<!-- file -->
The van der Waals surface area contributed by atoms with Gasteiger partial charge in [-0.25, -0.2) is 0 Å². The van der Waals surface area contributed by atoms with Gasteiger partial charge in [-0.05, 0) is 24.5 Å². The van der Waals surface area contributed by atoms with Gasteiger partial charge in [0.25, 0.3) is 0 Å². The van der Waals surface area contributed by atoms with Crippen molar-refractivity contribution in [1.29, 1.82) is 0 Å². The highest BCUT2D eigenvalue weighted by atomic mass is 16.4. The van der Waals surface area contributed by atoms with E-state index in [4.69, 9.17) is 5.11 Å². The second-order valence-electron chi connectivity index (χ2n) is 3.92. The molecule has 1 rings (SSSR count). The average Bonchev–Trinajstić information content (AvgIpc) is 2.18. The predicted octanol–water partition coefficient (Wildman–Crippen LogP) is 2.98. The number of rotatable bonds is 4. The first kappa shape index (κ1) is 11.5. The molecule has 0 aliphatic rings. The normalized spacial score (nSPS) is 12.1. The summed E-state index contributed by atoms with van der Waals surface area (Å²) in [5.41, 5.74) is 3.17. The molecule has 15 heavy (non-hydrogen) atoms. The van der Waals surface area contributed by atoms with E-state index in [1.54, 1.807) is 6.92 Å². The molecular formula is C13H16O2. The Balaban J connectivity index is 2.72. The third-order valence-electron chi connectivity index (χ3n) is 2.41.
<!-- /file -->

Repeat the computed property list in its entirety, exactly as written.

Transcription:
The van der Waals surface area contributed by atoms with Gasteiger partial charge in [-0.25, -0.2) is 0 Å². The van der Waals surface area contributed by atoms with Gasteiger partial charge in [-0.05, 0) is 24.5 Å². The van der Waals surface area contributed by atoms with Gasteiger partial charge in [0.25, 0.3) is 0 Å². The van der Waals surface area contributed by atoms with Crippen molar-refractivity contribution in [1.29, 1.82) is 0 Å². The highest BCUT2D eigenvalue weighted by atomic mass is 16.4. The van der Waals surface area contributed by atoms with E-state index in [4.69, 9.17) is 5.11 Å². The second-order valence-electron chi connectivity index (χ2n) is 3.92. The molecule has 1 rings (SSSR count). The average Bonchev–Trinajstić information content (AvgIpc) is 2.18. The predicted octanol–water partition coefficient (Wildman–Crippen LogP) is 2.98. The number of rotatable bonds is 4. The first kappa shape index (κ1) is 11.5. The molecule has 0 aliphatic rings. The normalized spacial score (nSPS) is 12.1. The summed E-state index contributed by atoms with van der Waals surface area (Å²) in [5.41, 5.74) is 3.17. The molecule has 15 heavy (non-hydrogen) atoms. The van der Waals surface area contributed by atoms with E-state index in [1.54, 1.807) is 6.92 Å². The molecular formula is C13H16O2. The Balaban J connectivity index is 2.72. The third-order valence-electron chi connectivity index (χ3n) is 2.41.